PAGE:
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JH

One Mind with Multiple Bodies (2)

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Charlotte Drayton, It must be nice to work outside on a day like today, 2016, pregrown kapuka (griselinia) hedges, crushed shell, trellis, paint (alabastaer White), concret pavers, irrigation system, commissioned by Te Tuhi. Photo: Sam Hartnett Charlotte Drayton, It must be nice to work outside on a day like today, 2016, pregrown kapuka (griselinia) hedges, crushed shell, trellis, paint (alabastaer White), concret pavers, irrigation system, commissioned by Te Tuhi. Photo: Sam Hartnett Charlotte Drayton, It must be nice to work outside on a day like today, 2016, pregrown kapuka (griselinia) hedges, crushed shell, trellis, paint (alabastaer White), concret pavers, irrigation system, commissioned by Te Tuhi. Photo: Sam Hartnett Charlotte Drayton, It must be nice to work outside on a day like today, 2016, pregrown kapuka (griselinia) hedges, crushed shell, trellis, paint (alabastaer White), concret pavers, irrigation system, commissioned by Te Tuhi. Photo: Sam Hartnett Rangituhia Hollis, Oho Ake, 2016, 3 channel colour HD video, 6.2 channel audio.10.08 mins looped. Commissioned by Te Tuhi. Photo: Sam Hartnett Rangituhia Hollis, Oho Ake, 2016, 3 channel colour HD video, 6.2 channel audio.10.08 mins looped. Commissioned by Te Tuhi. Photo: Sam Hartnett Rangituhia Hollis, Oho Ake, 2016, 3 channel colour HD video, 6.2 channel audio.10.08 mins looped. Commissioned by Te Tuhi. Photo: Sam Hartnett Rangituhia Hollis, Oho Ake, 2016, 3 channel colour HD video, 6.2 channel audio.10.08 mins looped. Commissioned by Te Tuhi. Photo: Sam Hartnett Rangituhia Hollis, Oho Ake, 2016, 3 channel colour HD video, 6.2 channel audio.10.08 mins looped. Commissioned by Te Tuhi. Photo: Sam Hartnett Rangituhia Hollis, Oho Ake, 2016, 3 channel colour HD video, 6.2 channel audio.10.08 mins looped. Commissioned by Te Tuhi. Photo: Sam Hartnett Rangituhia Hollis, Oho Ake, 2016, 3 channel colour HD video, 6.2 channel audio.10.08 mins looped. Commissioned by Te Tuhi. Photo: Sam Hartnett Rangituhia Hollis, Oho Ake, 2016, 3 channel colour HD video, 6.2 channel audio.10.08 mins looped. Commissioned by Te Tuhi. Photo: Sam Hartnett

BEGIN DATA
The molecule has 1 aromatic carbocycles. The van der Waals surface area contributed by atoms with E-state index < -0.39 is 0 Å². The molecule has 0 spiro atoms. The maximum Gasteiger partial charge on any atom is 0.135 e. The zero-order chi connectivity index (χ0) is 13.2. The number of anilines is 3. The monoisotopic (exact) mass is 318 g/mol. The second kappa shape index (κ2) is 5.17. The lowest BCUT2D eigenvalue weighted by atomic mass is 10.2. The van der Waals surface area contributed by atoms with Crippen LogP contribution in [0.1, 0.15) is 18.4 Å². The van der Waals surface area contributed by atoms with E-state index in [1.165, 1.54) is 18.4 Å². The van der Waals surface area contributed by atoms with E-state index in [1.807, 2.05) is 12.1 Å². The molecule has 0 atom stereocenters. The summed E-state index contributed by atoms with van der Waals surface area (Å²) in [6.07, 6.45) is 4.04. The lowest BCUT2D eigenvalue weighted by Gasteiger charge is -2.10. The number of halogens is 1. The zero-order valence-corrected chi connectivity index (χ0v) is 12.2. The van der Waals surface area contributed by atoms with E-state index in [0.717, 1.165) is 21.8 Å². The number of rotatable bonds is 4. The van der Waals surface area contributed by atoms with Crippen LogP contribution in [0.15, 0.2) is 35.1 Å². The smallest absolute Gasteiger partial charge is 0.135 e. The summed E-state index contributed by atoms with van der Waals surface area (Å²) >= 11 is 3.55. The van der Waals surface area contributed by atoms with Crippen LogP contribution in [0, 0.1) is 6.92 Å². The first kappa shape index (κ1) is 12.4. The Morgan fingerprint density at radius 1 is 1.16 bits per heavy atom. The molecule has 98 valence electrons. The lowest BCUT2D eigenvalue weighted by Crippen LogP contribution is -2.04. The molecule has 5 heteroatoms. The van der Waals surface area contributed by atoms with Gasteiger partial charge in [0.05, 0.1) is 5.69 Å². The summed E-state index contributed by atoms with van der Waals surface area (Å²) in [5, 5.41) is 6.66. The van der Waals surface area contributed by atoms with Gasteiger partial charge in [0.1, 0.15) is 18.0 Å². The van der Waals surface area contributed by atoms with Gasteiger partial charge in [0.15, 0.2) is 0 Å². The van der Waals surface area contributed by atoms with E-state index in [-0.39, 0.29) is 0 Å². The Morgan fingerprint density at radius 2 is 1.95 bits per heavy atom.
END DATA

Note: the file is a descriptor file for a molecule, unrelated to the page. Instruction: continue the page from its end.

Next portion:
These striking modifications have a minimalist, Zen, and highly meditative ambience, though the work is motivated by an interest in the décor and trends of landscaping and garden design. Its salient features reference certain elements Drayton has discovered locally in the Pakuranga region. With the rounded arch doorway in the trellis and the airy diagonal grid there is a vaguely Spanish or faux Moorish feel, especially with its spaciousness, bright sunlight, cast shadows and lack of vines or creepers - all made incongruous by the brown brick walls of the original Te Tuhi building.

Pakuranga

 

Alex Monteith, Caroline McQuarrie, Monique Jansen, Rangituhia Hollis, Charlotte Drayton
The Hive Hums with Many Minds: Part One
Curated by Bruce E. Philips


12 March - 24 May 2016

The two contributions to this show from Rangituhia Hollis and Charlotte Drayton have a slightly different inflection from the works of Monteith, McQuarrie and Jansen. More to do with ‘culture’ than ‘nature’ - though there is a sizable cultural component in the others as well.

Drayton’s installation is a major transformation of the outside courtyard space that in the past has been used by artists like Bruce Barber and Sally J. Morgan. This time the ground is covered with a thick layer of crushed shell, a path of square concrete paving stones is installed along one edge, and a high trellis positioned along another, painted an Alabaster White. There is also in the centre a transplanted L-shaped hedge made of kapuka (griselinia), intended as a sort of magnet to entice you into bodily exploring the space.

These striking modifications have a minimalist, Zen, and highly meditative ambience (like a raked gravel garden), though the work is motivated by an interest in the décor and trends of landscaping (its history and ideational transmission) and garden design. Its salient features reference certain elements Drayton has discovered locally (and commercially available) in the Pakuranga region. With the rounded arch doorway in the trellis and the airy diagonal grid there is a vaguely Spanish or faux Moorish feel, especially with its spaciousness, bright sunlight, cast shadows and lack of vines or creepers - all made incongruous by the brown brick walls of the original Te Tuhi building. Slightly humorous and ironic, it nevertheless has an appealing uplifting delicacy within its sparseness, a very pleasant space that can’t be denied.